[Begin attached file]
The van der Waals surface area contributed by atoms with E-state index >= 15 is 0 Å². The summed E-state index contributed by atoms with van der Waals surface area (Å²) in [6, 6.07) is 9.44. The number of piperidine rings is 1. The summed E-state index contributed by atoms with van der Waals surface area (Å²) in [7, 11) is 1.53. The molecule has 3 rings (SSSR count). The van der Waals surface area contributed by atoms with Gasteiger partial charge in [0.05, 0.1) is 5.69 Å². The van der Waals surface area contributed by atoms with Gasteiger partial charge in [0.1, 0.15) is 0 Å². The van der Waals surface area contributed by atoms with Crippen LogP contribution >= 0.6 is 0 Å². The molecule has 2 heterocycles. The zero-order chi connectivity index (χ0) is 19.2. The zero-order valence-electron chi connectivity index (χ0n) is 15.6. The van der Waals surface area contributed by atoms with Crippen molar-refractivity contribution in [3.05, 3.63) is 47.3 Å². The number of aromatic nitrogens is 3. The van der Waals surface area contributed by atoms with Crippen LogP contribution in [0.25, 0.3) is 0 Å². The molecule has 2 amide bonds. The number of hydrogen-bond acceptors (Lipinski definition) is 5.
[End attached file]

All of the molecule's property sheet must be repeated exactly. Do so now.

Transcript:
The van der Waals surface area contributed by atoms with E-state index >= 15 is 0 Å². The summed E-state index contributed by atoms with van der Waals surface area (Å²) in [6, 6.07) is 9.44. The number of piperidine rings is 1. The summed E-state index contributed by atoms with van der Waals surface area (Å²) in [7, 11) is 1.53. The molecule has 3 rings (SSSR count). The van der Waals surface area contributed by atoms with Gasteiger partial charge in [0.05, 0.1) is 5.69 Å². The van der Waals surface area contributed by atoms with Gasteiger partial charge in [0.1, 0.15) is 0 Å². The van der Waals surface area contributed by atoms with Crippen LogP contribution >= 0.6 is 0 Å². The molecule has 2 heterocycles. The zero-order chi connectivity index (χ0) is 19.2. The zero-order valence-electron chi connectivity index (χ0n) is 15.6. The van der Waals surface area contributed by atoms with Crippen molar-refractivity contribution in [3.05, 3.63) is 47.3 Å². The number of aromatic nitrogens is 3. The van der Waals surface area contributed by atoms with Crippen LogP contribution in [0.25, 0.3) is 0 Å². The molecule has 2 amide bonds. The number of hydrogen-bond acceptors (Lipinski definition) is 5.